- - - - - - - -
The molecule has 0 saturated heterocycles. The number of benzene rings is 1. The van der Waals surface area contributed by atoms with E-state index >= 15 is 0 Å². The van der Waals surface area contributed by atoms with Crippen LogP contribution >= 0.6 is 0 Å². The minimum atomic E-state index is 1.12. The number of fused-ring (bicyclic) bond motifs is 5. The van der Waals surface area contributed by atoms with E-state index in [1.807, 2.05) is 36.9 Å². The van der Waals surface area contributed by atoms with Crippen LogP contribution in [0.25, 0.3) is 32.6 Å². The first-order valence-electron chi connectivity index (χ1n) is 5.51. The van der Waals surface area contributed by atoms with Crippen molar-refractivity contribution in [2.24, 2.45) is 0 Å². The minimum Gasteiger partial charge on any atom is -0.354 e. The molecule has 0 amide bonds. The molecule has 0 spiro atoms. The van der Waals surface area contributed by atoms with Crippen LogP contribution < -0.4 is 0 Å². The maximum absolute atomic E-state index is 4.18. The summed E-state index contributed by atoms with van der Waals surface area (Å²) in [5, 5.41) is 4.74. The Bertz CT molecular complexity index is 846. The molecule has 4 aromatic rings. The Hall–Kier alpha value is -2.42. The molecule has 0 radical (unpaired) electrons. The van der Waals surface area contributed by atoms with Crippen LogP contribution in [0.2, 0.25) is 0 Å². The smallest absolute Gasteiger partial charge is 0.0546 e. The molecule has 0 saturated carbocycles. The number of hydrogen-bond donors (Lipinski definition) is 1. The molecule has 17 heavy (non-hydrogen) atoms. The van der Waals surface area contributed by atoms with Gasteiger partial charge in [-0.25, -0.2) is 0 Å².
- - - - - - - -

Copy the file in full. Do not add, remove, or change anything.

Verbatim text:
The molecule has 0 saturated heterocycles. The number of benzene rings is 1. The van der Waals surface area contributed by atoms with E-state index >= 15 is 0 Å². The van der Waals surface area contributed by atoms with Crippen LogP contribution >= 0.6 is 0 Å². The minimum atomic E-state index is 1.12. The number of fused-ring (bicyclic) bond motifs is 5. The van der Waals surface area contributed by atoms with E-state index in [1.807, 2.05) is 36.9 Å². The van der Waals surface area contributed by atoms with Crippen LogP contribution in [0.25, 0.3) is 32.6 Å². The first-order valence-electron chi connectivity index (χ1n) is 5.51. The van der Waals surface area contributed by atoms with Crippen molar-refractivity contribution in [2.24, 2.45) is 0 Å². The minimum Gasteiger partial charge on any atom is -0.354 e. The molecule has 0 amide bonds. The molecule has 0 spiro atoms. The van der Waals surface area contributed by atoms with Crippen LogP contribution < -0.4 is 0 Å². The maximum absolute atomic E-state index is 4.18. The summed E-state index contributed by atoms with van der Waals surface area (Å²) in [5, 5.41) is 4.74. The Bertz CT molecular complexity index is 846. The molecule has 4 aromatic rings. The Hall–Kier alpha value is -2.42. The molecule has 0 radical (unpaired) electrons. The van der Waals surface area contributed by atoms with Crippen LogP contribution in [0.2, 0.25) is 0 Å². The smallest absolute Gasteiger partial charge is 0.0546 e. The molecule has 0 saturated carbocycles. The number of hydrogen-bond donors (Lipinski definition) is 1. The molecule has 17 heavy (non-hydrogen) atoms. The van der Waals surface area contributed by atoms with Gasteiger partial charge in [-0.25, -0.2) is 0 Å².